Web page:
'Girl at War' By Sara Nović Is An Impressive, Nuanced Debut About War, Memory, Trauma, And Healing
An impressive debut novel, Girl at War by Sara Nović is a compelling and intimate portrait of the effects of war — both immediate, and those that echo for years. In part set during the war of independence in Croatia during the 1990s, Nović's book switches between the country during the conflict, as well as the United States 10 years later, to show both the war and its after effects on a personal level.
At the beginning of the novel, young Ana Jurić lives in Zagreb (which today is the capital of Croatia) with her parents and baby sister. The country of Yugoslavia is beginning to pull apart, and war between Serbia and Croatia quickly follows. For 10 year old Ana, the war and the still-distant fighting begins to affect her life in any number of ways, but Ana and her friends are resilient. They adapt to their circumstances, making up their own rules for how to act in bunkers during air raids, playing war when the sandbag piles in the street make soccer impossible. For Ana, the war is still very far away. At least until the violence strikes her family and her world is changed forever.
More than a decade later, Ana is a college student in New York City with an American name and an American life, letting people assume she was born in the States rather than trying to talk to anyone about the war that no one in her life understands. But after years of pushing the memories away, her past is beginning to weigh on her, and Ana finds herself unsure what to do about it.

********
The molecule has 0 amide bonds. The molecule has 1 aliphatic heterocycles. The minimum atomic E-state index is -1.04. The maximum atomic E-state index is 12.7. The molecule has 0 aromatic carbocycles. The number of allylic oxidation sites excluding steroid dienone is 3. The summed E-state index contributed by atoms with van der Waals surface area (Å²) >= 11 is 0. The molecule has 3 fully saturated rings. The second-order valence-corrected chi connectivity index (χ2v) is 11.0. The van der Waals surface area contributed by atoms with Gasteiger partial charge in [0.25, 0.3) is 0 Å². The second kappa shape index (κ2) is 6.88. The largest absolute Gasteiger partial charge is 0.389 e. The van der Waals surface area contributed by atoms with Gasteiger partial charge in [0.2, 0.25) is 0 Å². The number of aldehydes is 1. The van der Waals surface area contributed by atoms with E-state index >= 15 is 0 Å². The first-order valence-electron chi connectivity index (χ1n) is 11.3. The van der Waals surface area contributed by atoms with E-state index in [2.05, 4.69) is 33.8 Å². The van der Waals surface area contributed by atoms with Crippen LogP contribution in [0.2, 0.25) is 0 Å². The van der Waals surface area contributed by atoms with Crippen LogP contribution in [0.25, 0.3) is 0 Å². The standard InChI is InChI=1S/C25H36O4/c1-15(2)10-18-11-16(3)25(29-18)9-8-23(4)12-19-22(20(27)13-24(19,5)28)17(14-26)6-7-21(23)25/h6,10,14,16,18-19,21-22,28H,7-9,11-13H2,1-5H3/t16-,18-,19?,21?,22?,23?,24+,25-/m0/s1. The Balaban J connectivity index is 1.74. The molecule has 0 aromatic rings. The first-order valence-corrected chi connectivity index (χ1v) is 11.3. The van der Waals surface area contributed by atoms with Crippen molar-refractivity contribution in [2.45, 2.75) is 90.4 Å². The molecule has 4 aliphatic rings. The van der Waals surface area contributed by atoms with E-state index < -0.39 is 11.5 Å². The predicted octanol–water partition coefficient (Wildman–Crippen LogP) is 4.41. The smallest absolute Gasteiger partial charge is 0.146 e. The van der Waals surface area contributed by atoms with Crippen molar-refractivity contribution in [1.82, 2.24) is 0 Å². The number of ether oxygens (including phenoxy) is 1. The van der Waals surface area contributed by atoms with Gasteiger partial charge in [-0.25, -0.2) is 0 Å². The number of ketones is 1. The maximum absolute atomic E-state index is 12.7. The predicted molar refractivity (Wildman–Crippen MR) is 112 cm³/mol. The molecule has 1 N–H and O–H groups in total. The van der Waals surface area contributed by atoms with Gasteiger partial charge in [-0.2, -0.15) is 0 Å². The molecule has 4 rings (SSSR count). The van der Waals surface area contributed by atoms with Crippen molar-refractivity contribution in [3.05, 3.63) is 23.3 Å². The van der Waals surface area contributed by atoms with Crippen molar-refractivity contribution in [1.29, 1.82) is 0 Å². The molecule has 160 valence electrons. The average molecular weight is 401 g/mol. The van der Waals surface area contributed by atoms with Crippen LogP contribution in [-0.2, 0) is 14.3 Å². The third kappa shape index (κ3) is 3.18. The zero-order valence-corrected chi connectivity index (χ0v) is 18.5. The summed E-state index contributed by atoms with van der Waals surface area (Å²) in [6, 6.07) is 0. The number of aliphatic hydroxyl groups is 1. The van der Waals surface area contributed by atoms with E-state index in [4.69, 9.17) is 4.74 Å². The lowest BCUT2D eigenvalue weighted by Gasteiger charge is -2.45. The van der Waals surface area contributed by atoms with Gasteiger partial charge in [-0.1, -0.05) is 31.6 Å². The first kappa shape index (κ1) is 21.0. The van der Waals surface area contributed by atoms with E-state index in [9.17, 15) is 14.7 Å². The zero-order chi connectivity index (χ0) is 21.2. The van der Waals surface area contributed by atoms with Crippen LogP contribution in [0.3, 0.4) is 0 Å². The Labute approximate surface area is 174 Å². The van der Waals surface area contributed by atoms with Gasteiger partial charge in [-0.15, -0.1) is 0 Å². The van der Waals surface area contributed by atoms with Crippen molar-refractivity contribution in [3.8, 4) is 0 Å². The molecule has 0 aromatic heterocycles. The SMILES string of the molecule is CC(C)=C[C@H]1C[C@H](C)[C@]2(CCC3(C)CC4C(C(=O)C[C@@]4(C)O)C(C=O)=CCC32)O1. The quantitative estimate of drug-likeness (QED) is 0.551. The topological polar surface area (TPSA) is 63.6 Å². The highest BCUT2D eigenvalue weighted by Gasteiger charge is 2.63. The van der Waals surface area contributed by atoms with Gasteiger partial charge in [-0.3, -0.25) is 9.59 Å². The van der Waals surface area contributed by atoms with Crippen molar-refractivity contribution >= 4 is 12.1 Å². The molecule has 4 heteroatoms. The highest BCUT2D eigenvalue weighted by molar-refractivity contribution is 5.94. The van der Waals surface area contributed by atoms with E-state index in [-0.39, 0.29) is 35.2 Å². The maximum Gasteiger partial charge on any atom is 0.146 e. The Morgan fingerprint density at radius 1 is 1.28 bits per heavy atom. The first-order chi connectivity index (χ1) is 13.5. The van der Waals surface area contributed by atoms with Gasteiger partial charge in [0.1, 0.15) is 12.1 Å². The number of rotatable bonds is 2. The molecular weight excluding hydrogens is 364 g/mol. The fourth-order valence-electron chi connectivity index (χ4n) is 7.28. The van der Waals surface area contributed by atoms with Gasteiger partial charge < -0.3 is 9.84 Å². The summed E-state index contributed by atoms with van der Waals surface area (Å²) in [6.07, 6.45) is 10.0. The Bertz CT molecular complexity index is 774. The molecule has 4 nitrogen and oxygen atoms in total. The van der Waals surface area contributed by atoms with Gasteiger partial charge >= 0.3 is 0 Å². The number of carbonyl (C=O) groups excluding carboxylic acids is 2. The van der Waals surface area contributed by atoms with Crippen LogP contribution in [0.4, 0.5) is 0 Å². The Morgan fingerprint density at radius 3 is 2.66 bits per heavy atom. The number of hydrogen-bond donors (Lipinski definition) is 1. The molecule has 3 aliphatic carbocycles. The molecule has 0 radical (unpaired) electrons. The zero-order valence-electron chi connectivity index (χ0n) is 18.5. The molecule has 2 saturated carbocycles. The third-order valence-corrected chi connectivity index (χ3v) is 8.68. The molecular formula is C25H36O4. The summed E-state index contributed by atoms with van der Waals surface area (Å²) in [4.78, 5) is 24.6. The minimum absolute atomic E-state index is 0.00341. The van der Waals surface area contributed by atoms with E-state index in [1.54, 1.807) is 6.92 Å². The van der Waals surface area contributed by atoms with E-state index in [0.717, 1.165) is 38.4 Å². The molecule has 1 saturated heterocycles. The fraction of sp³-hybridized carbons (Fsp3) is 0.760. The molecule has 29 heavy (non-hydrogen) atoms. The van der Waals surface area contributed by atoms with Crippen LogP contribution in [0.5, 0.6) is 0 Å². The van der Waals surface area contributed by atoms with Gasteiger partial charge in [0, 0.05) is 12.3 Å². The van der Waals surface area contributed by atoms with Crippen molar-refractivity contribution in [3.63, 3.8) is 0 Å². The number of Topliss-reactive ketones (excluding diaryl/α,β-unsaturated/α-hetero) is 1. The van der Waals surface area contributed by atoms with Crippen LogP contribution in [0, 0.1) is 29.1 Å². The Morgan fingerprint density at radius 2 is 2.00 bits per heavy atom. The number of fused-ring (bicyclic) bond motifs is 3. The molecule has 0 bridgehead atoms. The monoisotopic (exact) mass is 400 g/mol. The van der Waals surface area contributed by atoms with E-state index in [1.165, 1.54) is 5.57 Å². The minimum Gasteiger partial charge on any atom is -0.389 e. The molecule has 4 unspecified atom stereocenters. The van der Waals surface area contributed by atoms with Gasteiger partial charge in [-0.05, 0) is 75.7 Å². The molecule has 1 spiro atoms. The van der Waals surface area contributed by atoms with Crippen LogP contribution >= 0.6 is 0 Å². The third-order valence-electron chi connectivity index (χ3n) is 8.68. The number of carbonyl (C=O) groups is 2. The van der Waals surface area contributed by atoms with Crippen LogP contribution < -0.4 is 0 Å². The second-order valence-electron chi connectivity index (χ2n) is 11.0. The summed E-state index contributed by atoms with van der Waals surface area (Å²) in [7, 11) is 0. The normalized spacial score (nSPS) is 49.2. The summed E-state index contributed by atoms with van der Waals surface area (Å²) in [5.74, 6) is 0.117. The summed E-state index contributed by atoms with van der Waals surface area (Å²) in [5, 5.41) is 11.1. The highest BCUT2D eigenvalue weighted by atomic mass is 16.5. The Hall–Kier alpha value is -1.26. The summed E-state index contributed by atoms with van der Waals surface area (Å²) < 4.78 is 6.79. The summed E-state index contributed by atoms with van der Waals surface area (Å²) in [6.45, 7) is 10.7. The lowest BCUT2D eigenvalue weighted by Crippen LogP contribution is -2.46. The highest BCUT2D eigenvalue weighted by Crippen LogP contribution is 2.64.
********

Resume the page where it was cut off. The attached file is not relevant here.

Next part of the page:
Nović's novel is titled Girl at War, and throughout, the focus is on the "girl" rather than the "war." The story explores Ana's experiences during the war but also the way those experiences shape her and her life, both practically and emotionally. The focus of the novel is never the fighting, the political circumstances of the conflict, or the action of war, though the book does also deal with all of those things. The focus of the novel is always Ana, how she experiences the war and how she tries to grapple with it later in life without other people around to understand.
If you're looking to learn more about the Croatian War of Independence, Girl At War is not going to be the most informative source. The war is shown through Ana's memories, and as a child Ana doesn't fully know about or understand the many political factors at play or where and when the battles happen. But as a novel that provides a deeply thoughtful and nuanced look at how war is experienced, Girl at War excels.
Girl at War is an impressive and carefully told debut novel with a main character that feels so real she might leap right off the page.
Ana is not a stand in for all Croatians, nor is she a symbol for loss of innocence or anything else. Her story is her own — and indeed she herself fights to make it hers, rather than let herself be controlled by it. Girl at War is an impressive and carefully told debut novel with a main character that feels so real she might leap right off the page. And ultimately, she is the story.
Images: Random House